Thursday, April 15, 2010
Having just attended a dinner reception for newly admitted students, I happily reminisced upon my first year as a 1L. For understandable reasons, the members of my dining table were more interested in my experience as a law student rather than my experience as the Bar Studies Program Director.
Questions slowly emerged from the eager faces of soon to be law students. Our conversation was filled with mainly me answering questions like: "What was your biggest challenge during your first year?", "What about the job market and the economy?" and "How can I make it onto Law Review?" Ah, to be a 1L...
Since I am coming up on the 10th anniversary of my graduation from law school in May, seeing the view from "the other side of the podium" was a nice departure from the grading that has been consuming most of my time lately and a good reminder of the importance of self reflection.
Reflecting on where we have been, where our journey has taken us and presently where we dwell, transforms past actions and life events into insightful future guides. Sometimes it takes a reception or banquet for us to take a moment to stop focusing on the future or our next lesson plan to realize the importance of looking back. Tonight was that night. The energy in the room was palpable with dozens of tables brimming with new law students embarking on the beginning of their passage into the legal profession. Capturing this moment of hope and wonder reinvigorated my commitment to teaching and allowed me to reflect on the lessons it has taught me and how to best reach my students.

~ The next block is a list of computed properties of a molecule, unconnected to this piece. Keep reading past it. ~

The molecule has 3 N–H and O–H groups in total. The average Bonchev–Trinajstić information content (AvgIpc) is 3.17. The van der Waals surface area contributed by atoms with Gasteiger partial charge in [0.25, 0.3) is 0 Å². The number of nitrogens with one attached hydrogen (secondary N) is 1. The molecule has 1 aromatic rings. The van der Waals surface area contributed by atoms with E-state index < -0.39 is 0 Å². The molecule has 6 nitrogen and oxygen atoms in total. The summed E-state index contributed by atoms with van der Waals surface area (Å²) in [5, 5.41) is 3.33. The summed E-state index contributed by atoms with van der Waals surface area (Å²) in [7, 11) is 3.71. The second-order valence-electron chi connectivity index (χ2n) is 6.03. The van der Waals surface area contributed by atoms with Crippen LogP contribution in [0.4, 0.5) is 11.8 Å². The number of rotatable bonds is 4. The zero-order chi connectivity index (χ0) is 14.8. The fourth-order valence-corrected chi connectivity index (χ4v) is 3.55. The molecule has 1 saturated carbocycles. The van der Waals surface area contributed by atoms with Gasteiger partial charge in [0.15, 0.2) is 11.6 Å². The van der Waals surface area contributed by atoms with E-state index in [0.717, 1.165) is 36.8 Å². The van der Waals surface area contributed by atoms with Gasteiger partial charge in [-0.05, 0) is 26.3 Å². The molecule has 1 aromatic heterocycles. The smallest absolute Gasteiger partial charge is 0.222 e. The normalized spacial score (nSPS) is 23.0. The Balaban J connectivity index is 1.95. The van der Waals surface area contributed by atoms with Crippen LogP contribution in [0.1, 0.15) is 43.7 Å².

As the year comes abruptly to a close and 3L's amble through the final weeks of their time in law school, their energy tends to resemble a wilting flower instead of a bursting balloon. Summoning the vibe from the reception, I try to infuse the overflowing energy from the room full of starry-eyed newly admitted students into my 3L's about to face finals and ultimately the bar exam this summer. Encouraging them to recapture that energy that too easily escapes them will assist them in managing all that lies ahead.
During one of our last class sessions of the semester, I will ask my students to call upon the time when they too, as newly admitted students, were sitting at the dinner reception or orientation speaking with faculty, staff and alumni of the law school. As they recall their anticipation, excitement and even sheer terror juxtaposed with their impending graduation, I hope they are able to engage their emotions, revitalize their dream and invoke the self efficacy that is necessary to achieve success on the bar exam and in their future legal careers.